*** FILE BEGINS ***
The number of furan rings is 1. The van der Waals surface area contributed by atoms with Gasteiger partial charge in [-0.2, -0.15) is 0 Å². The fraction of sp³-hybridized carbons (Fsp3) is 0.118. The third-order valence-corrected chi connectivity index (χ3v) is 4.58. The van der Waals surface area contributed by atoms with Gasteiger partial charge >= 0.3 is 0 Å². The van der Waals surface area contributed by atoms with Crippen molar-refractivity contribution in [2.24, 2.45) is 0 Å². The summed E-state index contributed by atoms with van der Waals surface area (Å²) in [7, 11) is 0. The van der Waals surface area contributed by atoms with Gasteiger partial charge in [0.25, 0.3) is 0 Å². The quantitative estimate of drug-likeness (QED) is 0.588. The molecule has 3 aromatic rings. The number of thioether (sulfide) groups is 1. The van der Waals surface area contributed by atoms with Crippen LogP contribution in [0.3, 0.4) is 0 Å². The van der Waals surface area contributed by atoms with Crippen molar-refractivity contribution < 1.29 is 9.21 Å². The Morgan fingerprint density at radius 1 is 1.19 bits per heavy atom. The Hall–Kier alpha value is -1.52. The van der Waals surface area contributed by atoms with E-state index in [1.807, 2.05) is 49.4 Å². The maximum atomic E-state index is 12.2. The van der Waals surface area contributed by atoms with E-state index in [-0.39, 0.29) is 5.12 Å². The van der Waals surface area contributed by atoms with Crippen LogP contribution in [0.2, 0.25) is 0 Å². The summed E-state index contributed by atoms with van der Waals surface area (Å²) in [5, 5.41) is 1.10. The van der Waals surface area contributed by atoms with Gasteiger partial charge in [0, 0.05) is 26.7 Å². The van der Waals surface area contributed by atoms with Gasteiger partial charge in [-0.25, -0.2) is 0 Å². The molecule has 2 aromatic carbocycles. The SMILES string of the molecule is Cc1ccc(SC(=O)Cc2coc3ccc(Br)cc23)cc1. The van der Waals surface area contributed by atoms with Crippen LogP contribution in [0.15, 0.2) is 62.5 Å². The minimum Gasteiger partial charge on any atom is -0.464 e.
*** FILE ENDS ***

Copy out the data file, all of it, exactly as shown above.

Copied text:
The number of furan rings is 1. The van der Waals surface area contributed by atoms with Gasteiger partial charge in [-0.2, -0.15) is 0 Å². The fraction of sp³-hybridized carbons (Fsp3) is 0.118. The third-order valence-corrected chi connectivity index (χ3v) is 4.58. The van der Waals surface area contributed by atoms with Gasteiger partial charge >= 0.3 is 0 Å². The van der Waals surface area contributed by atoms with Crippen molar-refractivity contribution in [2.24, 2.45) is 0 Å². The summed E-state index contributed by atoms with van der Waals surface area (Å²) in [7, 11) is 0. The van der Waals surface area contributed by atoms with Gasteiger partial charge in [0.25, 0.3) is 0 Å². The quantitative estimate of drug-likeness (QED) is 0.588. The molecule has 3 aromatic rings. The number of thioether (sulfide) groups is 1. The van der Waals surface area contributed by atoms with Crippen LogP contribution in [0.3, 0.4) is 0 Å². The van der Waals surface area contributed by atoms with Crippen molar-refractivity contribution < 1.29 is 9.21 Å². The Morgan fingerprint density at radius 1 is 1.19 bits per heavy atom. The Hall–Kier alpha value is -1.52. The van der Waals surface area contributed by atoms with E-state index in [1.807, 2.05) is 49.4 Å². The maximum atomic E-state index is 12.2. The van der Waals surface area contributed by atoms with E-state index in [-0.39, 0.29) is 5.12 Å². The van der Waals surface area contributed by atoms with Crippen LogP contribution in [0.2, 0.25) is 0 Å². The summed E-state index contributed by atoms with van der Waals surface area (Å²) in [5, 5.41) is 1.10. The van der Waals surface area contributed by atoms with Gasteiger partial charge in [0, 0.05) is 26.7 Å². The van der Waals surface area contributed by atoms with Gasteiger partial charge in [-0.25, -0.2) is 0 Å². The molecule has 2 aromatic carbocycles. The SMILES string of the molecule is Cc1ccc(SC(=O)Cc2coc3ccc(Br)cc23)cc1. The van der Waals surface area contributed by atoms with Crippen LogP contribution in [0.15, 0.2) is 62.5 Å². The minimum Gasteiger partial charge on any atom is -0.464 e.